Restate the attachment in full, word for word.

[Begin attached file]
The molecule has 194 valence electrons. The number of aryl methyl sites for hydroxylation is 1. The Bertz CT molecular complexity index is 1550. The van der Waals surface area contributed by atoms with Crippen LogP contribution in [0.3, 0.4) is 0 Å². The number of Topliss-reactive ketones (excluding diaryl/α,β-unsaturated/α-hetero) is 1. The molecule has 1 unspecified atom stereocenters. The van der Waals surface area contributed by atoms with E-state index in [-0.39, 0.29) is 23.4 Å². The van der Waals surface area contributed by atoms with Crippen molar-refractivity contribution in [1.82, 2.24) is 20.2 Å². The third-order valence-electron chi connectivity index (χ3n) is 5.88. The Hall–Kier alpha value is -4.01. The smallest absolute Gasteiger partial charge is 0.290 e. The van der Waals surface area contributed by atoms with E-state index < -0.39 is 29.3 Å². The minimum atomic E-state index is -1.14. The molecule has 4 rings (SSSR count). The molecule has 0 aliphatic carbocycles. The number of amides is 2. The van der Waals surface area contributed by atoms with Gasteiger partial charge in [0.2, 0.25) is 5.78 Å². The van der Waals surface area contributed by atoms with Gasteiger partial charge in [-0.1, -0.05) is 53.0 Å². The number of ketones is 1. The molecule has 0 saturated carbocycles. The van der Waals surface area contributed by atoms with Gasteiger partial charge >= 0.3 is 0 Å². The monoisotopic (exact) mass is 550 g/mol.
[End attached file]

The molecule has 194 valence electrons. The number of aryl methyl sites for hydroxylation is 1. The Bertz CT molecular complexity index is 1550. The van der Waals surface area contributed by atoms with Crippen LogP contribution in [0.3, 0.4) is 0 Å². The number of Topliss-reactive ketones (excluding diaryl/α,β-unsaturated/α-hetero) is 1. The molecule has 1 unspecified atom stereocenters. The van der Waals surface area contributed by atoms with E-state index in [-0.39, 0.29) is 23.4 Å². The van der Waals surface area contributed by atoms with Crippen molar-refractivity contribution in [1.82, 2.24) is 20.2 Å². The third-order valence-electron chi connectivity index (χ3n) is 5.88. The Hall–Kier alpha value is -4.01. The smallest absolute Gasteiger partial charge is 0.290 e. The van der Waals surface area contributed by atoms with E-state index < -0.39 is 29.3 Å². The minimum atomic E-state index is -1.14. The molecule has 4 rings (SSSR count). The molecule has 0 aliphatic carbocycles. The number of amides is 2. The van der Waals surface area contributed by atoms with Gasteiger partial charge in [0.2, 0.25) is 5.78 Å². The van der Waals surface area contributed by atoms with Gasteiger partial charge in [-0.1, -0.05) is 53.0 Å². The number of ketones is 1. The molecule has 0 saturated carbocycles. The van der Waals surface area contributed by atoms with Gasteiger partial charge >= 0.3 is 0 Å². The monoisotopic (exact) mass is 550 g/mol.